Lost without a trace

But, a year on, the search continues for Flight MH370
Germany's spymasters left red-faced after thieves break into brand new secret service HQ and steal taps

Germany's spy HQ springs a leak

Thieves break into new €1.5bn complex... to steal taps
International Women's Day 2015: Celebrating the whirlwind wit of Simone de Beauvoir

Whirlwind wit of Simone de Beauvoir

Simone de Beauvoir's seminal feminist polemic, 'The Second Sex', has been published in short-form for International Women's Day
Mark Zuckerberg’s hiring policy might suit him – but it wouldn’t work for me

Mark Zuckerberg’s hiring policy might suit him – but it wouldn’t work for me

Why would I want to employ someone I’d be happy to have as my boss, asks Simon Kelner
Confessions of a planespotter: With three Britons under arrest in the UAE, the perils have never been more apparent

Confessions of a planespotter

With three Britons under arrest in the UAE, the perils have never been more apparent. Sam Masters explains the appeal
Russia's gulag museum 'makes no mention' of Stalin's atrocities

Russia's gulag museum

Ministry of Culture-run site 'makes no mention' of Stalin's atrocities
The big fresh food con: Alarming truth behind the chocolate muffin that won't decay

The big fresh food con

Joanna Blythman reveals the alarming truth behind the chocolate muffin that won't decay
Virginia Ironside was my landlady: What is it like to live with an agony aunt on call 24/7?

Virginia Ironside was my landlady

Tim Willis reveals what it's like to live with an agony aunt on call 24/7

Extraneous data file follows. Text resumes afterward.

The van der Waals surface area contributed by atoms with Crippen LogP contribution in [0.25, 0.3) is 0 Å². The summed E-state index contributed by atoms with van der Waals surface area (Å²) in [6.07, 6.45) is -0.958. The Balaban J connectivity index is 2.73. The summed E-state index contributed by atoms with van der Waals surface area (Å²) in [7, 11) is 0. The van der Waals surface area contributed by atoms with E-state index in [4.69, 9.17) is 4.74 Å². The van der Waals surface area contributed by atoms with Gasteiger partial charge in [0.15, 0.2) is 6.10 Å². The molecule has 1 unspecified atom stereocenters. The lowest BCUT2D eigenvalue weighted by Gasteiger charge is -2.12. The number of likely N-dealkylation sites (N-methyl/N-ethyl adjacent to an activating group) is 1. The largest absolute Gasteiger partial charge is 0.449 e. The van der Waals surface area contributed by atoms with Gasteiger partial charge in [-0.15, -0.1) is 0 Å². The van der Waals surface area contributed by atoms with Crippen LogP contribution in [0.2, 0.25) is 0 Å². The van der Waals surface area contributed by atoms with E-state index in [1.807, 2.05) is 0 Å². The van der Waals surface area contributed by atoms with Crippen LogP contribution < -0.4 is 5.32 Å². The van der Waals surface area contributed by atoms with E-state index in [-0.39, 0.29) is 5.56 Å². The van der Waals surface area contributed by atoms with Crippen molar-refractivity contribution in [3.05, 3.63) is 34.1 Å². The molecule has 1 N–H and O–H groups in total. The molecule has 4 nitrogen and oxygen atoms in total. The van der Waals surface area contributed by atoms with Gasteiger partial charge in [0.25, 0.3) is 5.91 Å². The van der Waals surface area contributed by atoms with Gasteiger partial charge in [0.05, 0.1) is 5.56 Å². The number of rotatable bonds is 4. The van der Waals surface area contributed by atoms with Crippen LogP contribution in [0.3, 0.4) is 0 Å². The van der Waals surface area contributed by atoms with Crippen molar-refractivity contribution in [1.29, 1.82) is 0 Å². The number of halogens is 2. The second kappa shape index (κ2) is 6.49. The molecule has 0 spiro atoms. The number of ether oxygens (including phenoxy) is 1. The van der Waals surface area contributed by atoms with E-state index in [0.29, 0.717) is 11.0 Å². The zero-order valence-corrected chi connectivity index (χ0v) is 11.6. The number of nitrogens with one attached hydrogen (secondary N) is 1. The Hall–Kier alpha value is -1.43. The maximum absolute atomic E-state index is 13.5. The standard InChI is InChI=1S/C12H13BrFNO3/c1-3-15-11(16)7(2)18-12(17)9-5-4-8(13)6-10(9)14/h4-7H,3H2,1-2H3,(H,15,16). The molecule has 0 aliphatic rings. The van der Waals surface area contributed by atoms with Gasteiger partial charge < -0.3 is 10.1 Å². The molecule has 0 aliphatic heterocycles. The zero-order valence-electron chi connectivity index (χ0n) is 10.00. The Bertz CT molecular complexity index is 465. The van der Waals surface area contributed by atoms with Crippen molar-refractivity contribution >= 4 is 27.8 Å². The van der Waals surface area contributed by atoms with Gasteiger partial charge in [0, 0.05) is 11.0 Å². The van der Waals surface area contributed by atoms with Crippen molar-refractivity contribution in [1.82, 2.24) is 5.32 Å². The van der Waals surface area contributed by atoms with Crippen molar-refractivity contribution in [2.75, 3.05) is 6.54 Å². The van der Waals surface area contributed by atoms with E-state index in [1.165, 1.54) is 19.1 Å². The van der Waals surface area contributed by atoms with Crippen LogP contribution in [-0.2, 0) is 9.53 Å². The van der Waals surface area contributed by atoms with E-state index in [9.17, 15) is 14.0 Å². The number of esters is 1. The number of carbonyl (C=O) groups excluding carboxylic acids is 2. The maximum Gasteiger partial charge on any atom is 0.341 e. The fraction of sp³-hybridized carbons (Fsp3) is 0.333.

Paris Fashion Week 2015: The wit and wisdom of Manish Arora's exercise in high camp

Paris Fashion Week 2015

The wit and wisdom of Manish Arora's exercise in high camp
8 best workout DVDs

8 best workout DVDs

If your 'New Year new you' regime hasn’t lasted beyond February, why not try working out from home?
Paul Scholes column: I don't believe Jonny Evans was spitting at Papiss Cissé. It was a reflex. But what the Newcastle striker did next was horrible

Paul Scholes column

I don't believe Evans was spitting at Cissé. It was a reflex. But what the Newcastle striker did next was horrible
Miguel Layun interview: From the Azteca to Vicarage Road with a million followers

From the Azteca to Vicarage Road with a million followers

Miguel Layun is a star in Mexico where he was criticised for leaving to join Watford. But he says he sees the bigger picture
Frank Warren column: Amir Khan ready to meet winner of Floyd Mayweather v Manny Pacquiao

Khan ready to meet winner of Mayweather v Pacquiao

The Bolton fighter is unlikely to take on Kell Brook with two superstar opponents on the horizon, says Frank Warren
War with Isis: Iraq's government fights to win back Tikrit from militants - but then what?

Baghdad fights to win back Tikrit from Isis – but then what?

Patrick Cockburn reports from Kirkuk on a conflict which sectarianism has made intractable